- The Washington Times - Sunday, December 13, 2009

Who knows where the debate on health care reform will be by today, but tucked inside the Senate bill is a small but revolutionary provision that, if enacted, could change the national conversation on teens and sex.

The provision, located in the section on “adult preparation,” would funnel millions of dollars to “relationship education.”

Why is that revolutionary?

Because teaching relationship skills would elevate the focus of sex education about 2 feet, from below the belt to the essential sex organ, i.e., the brain.

Aren’t you ready for a change? The kids certainly are.

These days, “if you teach 25 kids about sex and protection, … they will say, ‘Yeah, I know all that,’” Kay Reed, executive director of Dibble Institute for Marriage Education, told me not long ago.

What kids want to know is how to create sustainable, enjoyable, committed and loving relationships, she said.

Recent research from Child Trends shows (again) that young Americans “still aspire to, if not marriage, then certainly a long-lasting committed partnership,” Ms. Reed said. It’s also clear they don’t know how to get there.

“So this research we have on how to create sustained, healthy partnerships” is linked to their own desires, she said. “It isn’t cramming anything down people’s throats; it’s giving them the tools they need to get where they want to go.”

What about lectures on sex and “plumbing”?

There’s certainly a time and place for that, as well as classes on work force development and teen-pregnancy prevention, Ms. Reed said. “But if we ignore the romantic lives of young people, then all those other things we try to do will just be so easily torpedoed,” she said. Kids need to learn “emotional and social intelligence,” but that’s what’s often missing in sex education.

Marline Pearson, a college professor in Madison, Wis., and renowned author of relationship-skills curricula, sees a two-stage process for educating youths about relationships.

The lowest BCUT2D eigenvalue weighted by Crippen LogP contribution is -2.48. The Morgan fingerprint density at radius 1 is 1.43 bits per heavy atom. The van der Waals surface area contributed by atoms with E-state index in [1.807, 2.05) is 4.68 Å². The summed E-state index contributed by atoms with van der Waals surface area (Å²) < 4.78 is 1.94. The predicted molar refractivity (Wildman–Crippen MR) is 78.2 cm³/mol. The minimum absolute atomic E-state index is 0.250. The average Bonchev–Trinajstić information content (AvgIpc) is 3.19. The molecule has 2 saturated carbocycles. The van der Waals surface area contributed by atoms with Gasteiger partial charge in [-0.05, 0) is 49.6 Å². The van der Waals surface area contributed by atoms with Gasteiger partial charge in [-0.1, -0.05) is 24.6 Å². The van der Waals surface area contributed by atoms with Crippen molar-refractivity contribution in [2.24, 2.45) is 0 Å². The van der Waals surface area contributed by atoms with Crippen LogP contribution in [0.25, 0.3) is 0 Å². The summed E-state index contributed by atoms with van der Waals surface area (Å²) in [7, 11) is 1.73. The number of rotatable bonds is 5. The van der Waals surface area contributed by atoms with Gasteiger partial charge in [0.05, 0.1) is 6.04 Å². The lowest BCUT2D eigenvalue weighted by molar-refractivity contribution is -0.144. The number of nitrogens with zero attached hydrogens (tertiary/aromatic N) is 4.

When teens are young and still thinking as individuals, they can get a basic education about all kinds of relationships, she said. Later, when they are more likely to be dating or in a romantic relationship, they will be ready for classes about couples.

The beauty of relationship education is that it not only teaches kids what to go for, but also how to avoid dangerous situations, i.e., domestic violence and sexual abuse, Ms. Pearson said. In fact, unless people “have a real clear sense of healthy relationships,” they “probably can’t make good sexual decisions.”

Ms. Pearson’s curricula, sold by Dibble Institute, includes “Love Notes” and “Relationship Smarts Plus” for teens, and “Within My Reach” for adults.

She says she has seen students become motivated to change their behavior. For instance, many young women have said they are going to live by the “six-month rule” after taking the adult relationship class. This means no sex for the first six months of a relationship, so the “love chemicals” can settle.

“They are saying, ‘We’re going to work on the friendship part first. I’m going to get to know [him] first, and I’m going to make a clear decision, and not just slide into sex again,’” Ms. Pearson said.

Ms. Reed and Ms. Pearson are obviously true believers in relationship education, and after my lengthy investigation into all kinds of sex education curricula, I think they are on the right path.

Maybe when Alfred Kinsey walked the earth, sex was hush-hush and Americans needed fairly explicit sex education. Today’s children, however, live with the hypersexualized media and Internet. What they don’t see nearly enough — at home, in school, in their neighborhoods, in the media — are people enjoying normal, happy, healthy relationships.

An educational approach like “Love Notes,” which explains “the chemistry of love,” a “scale of maturity” and “what makes a great relationship” is a welcome change. And if federal funding accelerates its entrance into schools and communities, more power to it.

Cheryl Wetzstein can be reached at [email protected]

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